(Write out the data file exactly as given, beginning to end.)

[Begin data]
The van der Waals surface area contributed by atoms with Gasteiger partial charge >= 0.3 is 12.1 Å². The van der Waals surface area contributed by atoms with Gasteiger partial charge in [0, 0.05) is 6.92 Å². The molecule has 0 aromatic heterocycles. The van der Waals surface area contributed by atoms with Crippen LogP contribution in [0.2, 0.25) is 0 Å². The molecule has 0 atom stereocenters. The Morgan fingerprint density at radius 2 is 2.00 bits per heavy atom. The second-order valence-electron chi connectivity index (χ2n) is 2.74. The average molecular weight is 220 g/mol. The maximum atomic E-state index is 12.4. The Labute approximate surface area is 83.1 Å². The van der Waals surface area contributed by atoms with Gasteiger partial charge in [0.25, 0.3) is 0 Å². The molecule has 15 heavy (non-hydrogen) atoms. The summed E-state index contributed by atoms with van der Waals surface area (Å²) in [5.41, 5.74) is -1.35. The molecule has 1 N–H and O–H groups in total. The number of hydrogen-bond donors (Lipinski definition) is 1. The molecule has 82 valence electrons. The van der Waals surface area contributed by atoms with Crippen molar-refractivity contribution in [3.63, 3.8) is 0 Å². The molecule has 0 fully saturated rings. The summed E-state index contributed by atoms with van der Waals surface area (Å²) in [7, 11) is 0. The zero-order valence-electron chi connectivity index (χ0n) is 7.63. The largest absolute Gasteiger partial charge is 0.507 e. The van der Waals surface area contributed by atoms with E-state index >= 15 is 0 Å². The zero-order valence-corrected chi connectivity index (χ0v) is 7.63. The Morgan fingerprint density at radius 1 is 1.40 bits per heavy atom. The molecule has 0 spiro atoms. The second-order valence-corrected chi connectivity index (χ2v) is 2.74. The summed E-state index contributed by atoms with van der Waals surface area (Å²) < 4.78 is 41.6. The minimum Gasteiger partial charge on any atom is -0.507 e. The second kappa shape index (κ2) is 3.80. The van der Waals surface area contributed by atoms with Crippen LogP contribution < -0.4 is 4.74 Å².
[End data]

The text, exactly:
The van der Waals surface area contributed by atoms with Gasteiger partial charge >= 0.3 is 12.1 Å². The van der Waals surface area contributed by atoms with Gasteiger partial charge in [0, 0.05) is 6.92 Å². The molecule has 0 aromatic heterocycles. The van der Waals surface area contributed by atoms with Crippen LogP contribution in [0.2, 0.25) is 0 Å². The molecule has 0 atom stereocenters. The Morgan fingerprint density at radius 2 is 2.00 bits per heavy atom. The second-order valence-electron chi connectivity index (χ2n) is 2.74. The average molecular weight is 220 g/mol. The maximum atomic E-state index is 12.4. The Labute approximate surface area is 83.1 Å². The van der Waals surface area contributed by atoms with Gasteiger partial charge in [0.25, 0.3) is 0 Å². The molecule has 15 heavy (non-hydrogen) atoms. The summed E-state index contributed by atoms with van der Waals surface area (Å²) in [5.41, 5.74) is -1.35. The molecule has 1 N–H and O–H groups in total. The number of hydrogen-bond donors (Lipinski definition) is 1. The molecule has 82 valence electrons. The van der Waals surface area contributed by atoms with Crippen molar-refractivity contribution in [3.63, 3.8) is 0 Å². The molecule has 0 fully saturated rings. The summed E-state index contributed by atoms with van der Waals surface area (Å²) in [7, 11) is 0. The zero-order valence-electron chi connectivity index (χ0n) is 7.63. The largest absolute Gasteiger partial charge is 0.507 e. The van der Waals surface area contributed by atoms with E-state index >= 15 is 0 Å². The zero-order valence-corrected chi connectivity index (χ0v) is 7.63. The Morgan fingerprint density at radius 1 is 1.40 bits per heavy atom. The molecule has 0 spiro atoms. The second-order valence-corrected chi connectivity index (χ2v) is 2.74. The summed E-state index contributed by atoms with van der Waals surface area (Å²) < 4.78 is 41.6. The minimum Gasteiger partial charge on any atom is -0.507 e. The second kappa shape index (κ2) is 3.80. The van der Waals surface area contributed by atoms with Crippen LogP contribution < -0.4 is 4.74 Å².